Take Action: Domestic Violence

Domestic violence, or intimate partner violence, is a willful single occurrence or a pattern of abusive behavior employing coercion, threat, intimidation, isolation, power, or fear that results in physical, psychological, or emotional trauma. In the 1960s and 1970s, second wave feminism and the Battered Women's Movement brought the issue into the public sphere. Activists in the movement advocated for greater public attention to domestic violence perpetrated against women by their male partners, and began providing services to victims by offering their homes as early versions of shelters. According to the National Coalition Against Domestic Violence, 85% of all domestic violence victims are women. Recognizing the urgency of adequately addressing this issue, over the last 30 years, the federal government has increasingly taken action to reduce domestic violence and provide services for its victims.

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Source: Root Cause

 

Experts recommend that nonprofits use the empowerment approach, grounded in the belief that victims of domestic violence should have access to information, education, and other necessary social and economic support to make informed decisions that best reflect their interests and needs. The four components of the empowerment approach, outlined below, should be available to all victims in all communities. High-performing nonprofits that provide all four of the components of the recommended approach, either singularly or in partnerships, place the agency of change in the victims' hands by helping them access knowledge and resources to reduce harm, cope with abuse, and plan for safety.

Community Awareness and Advocacy
Awareness and advocacy initiatives include a variety of programs to improve community response to reduce domestic violence, increase public attention, and inform victims of their options. Initiatives take many forms and seek to support, strengthen, and encourage victims to seek out assistance and knowledge while reducing shame and taboo associated with victimization.

Crisis and Pre-Crisis Services
Crisis and pre-crisis services are necessary to respond quickly and effectively to the physical and emotional trauma. A confidential 24-hour toll-free hotline provides information and referrals for victims or women who are in danger of becoming victims. High-performing hotlines offer guidance on safety planning, referrals, legal rights and advocacy, and resources to better understand the issue.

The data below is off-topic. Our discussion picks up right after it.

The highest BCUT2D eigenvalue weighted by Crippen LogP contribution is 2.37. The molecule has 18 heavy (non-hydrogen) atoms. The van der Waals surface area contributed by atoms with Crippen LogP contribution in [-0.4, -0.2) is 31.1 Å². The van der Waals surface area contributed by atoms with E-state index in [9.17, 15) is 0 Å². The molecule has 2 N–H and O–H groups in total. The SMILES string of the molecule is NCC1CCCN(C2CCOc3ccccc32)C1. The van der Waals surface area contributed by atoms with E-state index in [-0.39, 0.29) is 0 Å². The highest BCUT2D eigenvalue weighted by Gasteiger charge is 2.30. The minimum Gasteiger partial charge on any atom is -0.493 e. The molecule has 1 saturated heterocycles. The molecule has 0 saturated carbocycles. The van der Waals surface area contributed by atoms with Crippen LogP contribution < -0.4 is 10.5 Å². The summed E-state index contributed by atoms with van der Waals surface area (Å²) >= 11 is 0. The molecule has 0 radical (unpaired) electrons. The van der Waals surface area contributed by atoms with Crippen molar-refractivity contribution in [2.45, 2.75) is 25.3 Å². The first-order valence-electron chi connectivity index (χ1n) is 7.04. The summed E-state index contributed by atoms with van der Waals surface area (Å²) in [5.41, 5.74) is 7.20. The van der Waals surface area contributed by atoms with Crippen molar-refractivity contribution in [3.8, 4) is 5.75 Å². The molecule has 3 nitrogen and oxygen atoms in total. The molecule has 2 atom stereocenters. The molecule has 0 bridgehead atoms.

Medium- and Long-Term Services
Medium- and long-term services focus on the provision of services to address the long-term welfare of victims. These services include counseling, legal and medical advocacy, and assistance in establishing independence. Counseling is designed to improve victims' coping skills, decrease social isolation, and increase self-esteem. Legal and medical advocacy focuses on the provision of knowledge, information, referrals, and physical and psychiatric care. Services that help establish independence can include permanent supportive housing, education, and English language courses.

Children's Services
Many women will not seek assistance without knowing that their children will also receive care. High-performing nonprofits have separate counseling and support groups for children who have either witnessed or experienced domestic abuse to help them cope with violence, learn about safety plans, and reduce self-blame.

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Source: Root Cause

Presently, indicators to measure progress in reducing domestic violence are insufficient due to the difficulty of establishing a direct cause and effect relationship between the variables. For example, an increase in the number of domestic violence incidents that are reported is often used as an indicator of progress on assisting victims. External forces, however, render this indicator ineffective:

  • The data are chronically underreported or even unreported because of shame, stigma, and fear of further abuse.
  • An increase in the number of women who report domestic violence annually could represent two possible scenarios: more women are reporting violence because of increased community awareness and support, or abuse incidents themselves are increasing. It is difficult to tell with accuracy which of these factors is affecting the indicator and to what degree.
  • The indicator places the inference of blame on the victim by suggesting that violence can be ended by leaving. The empowerment approach is built upon post-victimization assistance and risk minimization through education, knowledge, and counseling. The goal of these services is not to end the violence perpetrated against victims but to provide assistance and adequate services to improve well-being.

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Source: Root Cause